Cons

Need to keep players fresh

The NBA season is 82 games long, and if you want to make a run in the playoffs, it is imperative to keep your players as fresh as possible (see San Antonio Spurs for further examples). While the Hornets cannot emulate the Spurs, Al Jefferson is currently averaging nearly 36 minutes a game (tied with 18th-most in the Association), and Kemba Walker is not far behind at more than 34 minutes a contest. Henderson cannot directly sub in for Walker, but Biyombo could for Jefferson, and keeping Jefferson as healthy as possible should be the team's number one priority. As he goes, the team goes. If he goes down, the team is in deep trouble. It would be very difficult for Jefferson to keep playing as long as he is now and be fresh for the playoffs, when the team will need him most, so why not play more people off the bench to keep the starters fresh for when it matters most?

Henderson will need time to adjust to new roles

While Biyombo has spent the majority of his career coming off the bench, Henderson has spent the majority of his as a starter or, at the very least, a top option off the bench. With this team, that may no longer be the case. It takes any player time to adjust to a new role with the team, and Henderson will be no different.

Less Biyombo means more Maxiell

Whether or not more Maxiell playing time is a good thing remains to be seen, but I personally have not been too impressed by the veteran big man. I would love to see Biyombo get some of his minutes, at least for the defense that Biyombo brings. Regardless of where you stand on the Biyombo versus Maxiell debate, it is usually not the best sign for a team to give so many minutes to a player who was signed days before media day.

For the team to play to its potential, it'll need Henderson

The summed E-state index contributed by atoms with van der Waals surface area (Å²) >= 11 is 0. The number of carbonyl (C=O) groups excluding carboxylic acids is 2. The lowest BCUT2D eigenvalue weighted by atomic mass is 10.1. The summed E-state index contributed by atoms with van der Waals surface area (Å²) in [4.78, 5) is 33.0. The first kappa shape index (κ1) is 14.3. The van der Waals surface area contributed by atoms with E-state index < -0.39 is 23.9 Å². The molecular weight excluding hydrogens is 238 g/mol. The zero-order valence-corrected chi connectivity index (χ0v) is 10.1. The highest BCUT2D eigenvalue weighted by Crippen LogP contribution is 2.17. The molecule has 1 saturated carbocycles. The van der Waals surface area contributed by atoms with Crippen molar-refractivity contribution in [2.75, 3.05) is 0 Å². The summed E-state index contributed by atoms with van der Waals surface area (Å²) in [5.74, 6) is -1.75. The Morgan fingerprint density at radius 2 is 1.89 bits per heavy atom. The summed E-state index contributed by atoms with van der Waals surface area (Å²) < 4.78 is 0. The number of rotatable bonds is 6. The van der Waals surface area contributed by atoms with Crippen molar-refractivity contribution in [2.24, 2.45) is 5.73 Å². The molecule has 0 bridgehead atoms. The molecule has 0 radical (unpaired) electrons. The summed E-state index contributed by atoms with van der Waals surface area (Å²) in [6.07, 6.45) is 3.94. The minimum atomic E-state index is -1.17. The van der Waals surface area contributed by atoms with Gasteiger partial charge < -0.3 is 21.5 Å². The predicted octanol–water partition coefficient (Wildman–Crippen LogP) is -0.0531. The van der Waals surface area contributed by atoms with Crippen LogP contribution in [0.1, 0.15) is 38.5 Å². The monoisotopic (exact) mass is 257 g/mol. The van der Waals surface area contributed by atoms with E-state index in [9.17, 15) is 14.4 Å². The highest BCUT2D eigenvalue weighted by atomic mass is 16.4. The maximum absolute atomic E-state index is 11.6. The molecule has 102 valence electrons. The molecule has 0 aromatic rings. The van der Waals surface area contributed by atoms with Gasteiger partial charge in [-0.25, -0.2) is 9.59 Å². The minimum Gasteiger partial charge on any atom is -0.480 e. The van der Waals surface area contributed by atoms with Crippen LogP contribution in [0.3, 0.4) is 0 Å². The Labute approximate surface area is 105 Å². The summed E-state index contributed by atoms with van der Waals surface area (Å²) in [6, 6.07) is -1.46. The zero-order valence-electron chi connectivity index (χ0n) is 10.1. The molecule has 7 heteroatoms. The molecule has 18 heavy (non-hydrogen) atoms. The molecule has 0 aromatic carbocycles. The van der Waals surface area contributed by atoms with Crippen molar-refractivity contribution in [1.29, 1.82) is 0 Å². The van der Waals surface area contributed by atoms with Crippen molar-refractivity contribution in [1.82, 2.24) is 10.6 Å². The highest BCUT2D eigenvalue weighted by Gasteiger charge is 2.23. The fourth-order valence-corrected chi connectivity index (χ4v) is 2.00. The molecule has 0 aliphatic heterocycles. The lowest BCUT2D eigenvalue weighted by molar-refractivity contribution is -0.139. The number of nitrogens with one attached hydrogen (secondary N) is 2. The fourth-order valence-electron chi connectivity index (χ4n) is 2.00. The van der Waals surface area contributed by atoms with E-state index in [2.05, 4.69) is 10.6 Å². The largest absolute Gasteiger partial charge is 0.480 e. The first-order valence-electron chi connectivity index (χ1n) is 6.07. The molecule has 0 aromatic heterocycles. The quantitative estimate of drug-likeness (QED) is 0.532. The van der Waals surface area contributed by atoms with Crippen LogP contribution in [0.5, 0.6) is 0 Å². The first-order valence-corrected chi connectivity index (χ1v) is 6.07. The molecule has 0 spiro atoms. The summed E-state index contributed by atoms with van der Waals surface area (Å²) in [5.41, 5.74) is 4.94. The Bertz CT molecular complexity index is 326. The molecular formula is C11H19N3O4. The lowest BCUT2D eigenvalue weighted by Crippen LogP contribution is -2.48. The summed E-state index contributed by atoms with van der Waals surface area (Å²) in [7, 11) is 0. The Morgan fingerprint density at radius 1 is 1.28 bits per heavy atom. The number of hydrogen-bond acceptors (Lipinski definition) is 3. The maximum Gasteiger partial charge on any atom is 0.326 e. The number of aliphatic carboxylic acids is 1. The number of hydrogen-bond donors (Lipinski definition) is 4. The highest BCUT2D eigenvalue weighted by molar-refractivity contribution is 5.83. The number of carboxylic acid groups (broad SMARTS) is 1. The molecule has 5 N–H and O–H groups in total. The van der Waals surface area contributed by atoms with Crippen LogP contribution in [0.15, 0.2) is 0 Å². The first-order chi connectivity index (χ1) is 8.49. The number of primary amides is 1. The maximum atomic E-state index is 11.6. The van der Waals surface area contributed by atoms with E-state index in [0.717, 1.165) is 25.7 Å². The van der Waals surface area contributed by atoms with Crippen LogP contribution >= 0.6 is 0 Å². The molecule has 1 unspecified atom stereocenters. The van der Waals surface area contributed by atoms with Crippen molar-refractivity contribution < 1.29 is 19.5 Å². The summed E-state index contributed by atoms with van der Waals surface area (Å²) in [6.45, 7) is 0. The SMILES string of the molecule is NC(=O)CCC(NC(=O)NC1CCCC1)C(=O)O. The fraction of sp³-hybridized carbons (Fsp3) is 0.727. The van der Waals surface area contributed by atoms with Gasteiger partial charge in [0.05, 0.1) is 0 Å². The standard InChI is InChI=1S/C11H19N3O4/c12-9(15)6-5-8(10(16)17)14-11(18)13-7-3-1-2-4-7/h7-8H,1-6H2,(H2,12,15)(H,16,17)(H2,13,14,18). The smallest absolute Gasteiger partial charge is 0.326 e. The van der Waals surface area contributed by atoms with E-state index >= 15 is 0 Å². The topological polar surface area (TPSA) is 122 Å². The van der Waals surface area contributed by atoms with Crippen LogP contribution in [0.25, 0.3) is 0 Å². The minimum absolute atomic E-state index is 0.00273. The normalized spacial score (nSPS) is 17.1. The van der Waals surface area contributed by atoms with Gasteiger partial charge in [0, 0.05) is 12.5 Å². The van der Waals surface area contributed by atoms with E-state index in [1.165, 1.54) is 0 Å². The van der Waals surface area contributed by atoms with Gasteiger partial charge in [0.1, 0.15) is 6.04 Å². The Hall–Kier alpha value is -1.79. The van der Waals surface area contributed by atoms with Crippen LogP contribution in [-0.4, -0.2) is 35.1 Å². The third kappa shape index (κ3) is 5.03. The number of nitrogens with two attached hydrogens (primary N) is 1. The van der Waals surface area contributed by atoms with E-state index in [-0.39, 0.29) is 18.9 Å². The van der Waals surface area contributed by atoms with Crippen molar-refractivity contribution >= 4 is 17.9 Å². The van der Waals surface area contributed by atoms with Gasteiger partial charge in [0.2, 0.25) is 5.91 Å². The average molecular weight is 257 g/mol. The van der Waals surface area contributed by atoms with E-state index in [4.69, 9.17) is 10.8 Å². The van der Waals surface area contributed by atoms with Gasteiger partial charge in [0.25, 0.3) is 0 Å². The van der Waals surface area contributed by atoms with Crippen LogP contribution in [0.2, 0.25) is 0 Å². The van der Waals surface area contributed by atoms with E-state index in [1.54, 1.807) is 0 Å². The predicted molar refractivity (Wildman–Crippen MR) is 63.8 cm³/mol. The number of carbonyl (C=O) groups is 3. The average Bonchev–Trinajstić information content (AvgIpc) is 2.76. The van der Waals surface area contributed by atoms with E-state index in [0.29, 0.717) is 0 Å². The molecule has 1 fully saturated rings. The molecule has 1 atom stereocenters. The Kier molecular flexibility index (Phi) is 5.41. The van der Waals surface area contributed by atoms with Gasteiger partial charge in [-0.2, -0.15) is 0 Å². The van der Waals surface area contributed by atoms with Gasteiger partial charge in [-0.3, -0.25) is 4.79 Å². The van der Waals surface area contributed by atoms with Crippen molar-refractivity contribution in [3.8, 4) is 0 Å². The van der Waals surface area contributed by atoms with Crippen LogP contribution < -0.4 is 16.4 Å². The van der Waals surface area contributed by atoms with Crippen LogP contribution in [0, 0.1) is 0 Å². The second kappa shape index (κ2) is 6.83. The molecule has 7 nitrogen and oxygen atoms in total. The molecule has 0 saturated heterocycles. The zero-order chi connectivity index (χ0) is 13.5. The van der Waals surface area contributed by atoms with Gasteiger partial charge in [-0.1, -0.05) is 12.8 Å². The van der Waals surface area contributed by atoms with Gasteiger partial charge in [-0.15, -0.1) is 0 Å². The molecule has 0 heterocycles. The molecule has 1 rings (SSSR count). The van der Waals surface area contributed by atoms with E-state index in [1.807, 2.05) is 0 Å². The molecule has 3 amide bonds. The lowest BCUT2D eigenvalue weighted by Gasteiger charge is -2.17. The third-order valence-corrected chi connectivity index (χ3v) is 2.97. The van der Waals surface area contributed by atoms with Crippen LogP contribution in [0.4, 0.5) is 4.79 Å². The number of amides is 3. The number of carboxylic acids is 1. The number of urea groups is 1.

The Hornets, in my opinion, will be better when Gerald Henderson is playing and contributing routinely. If the team is able to throw him, Neal and Hairston off the bench at any time and in the proper situation, they will be able to start playing closer to the potential we all expected from them when the season began. Plus, if nothing else, it seems cruel to make Henderson suffer through the awful Bobcats days and bench him now that the organization has turned things around. But, such is the business of the NBA.

Conclusion

Personally, I don’t think it’s better to keep them bench, because you need to keep players fresh throughout an 82-game season, especially if you plan on making a run in the playoffs. But right now, Biyombo hasn’t earned playing time ahead of the likes of Zeller and Maxiell (Vonleh remains to be seen), and Henderson is battling the likes of Stephenson, Kidd-Gilchrist, Neal and Hairston for playing time, and all are playing better than Henderson at this point (with the exception of maybe Stephenson, but that’s another story for another time). The team’s biggest problems remain on offense, and neither Henderson nor Biyombo are known for being offensive game changers. So, for now, I understand why Clifford has benched these veterans.

Both players are being class acts about the situation and seem to be taking the benchings in stride for now, as they are often seen among the team’s biggest cheerleaders from the bench. How long it will last remains to be seen.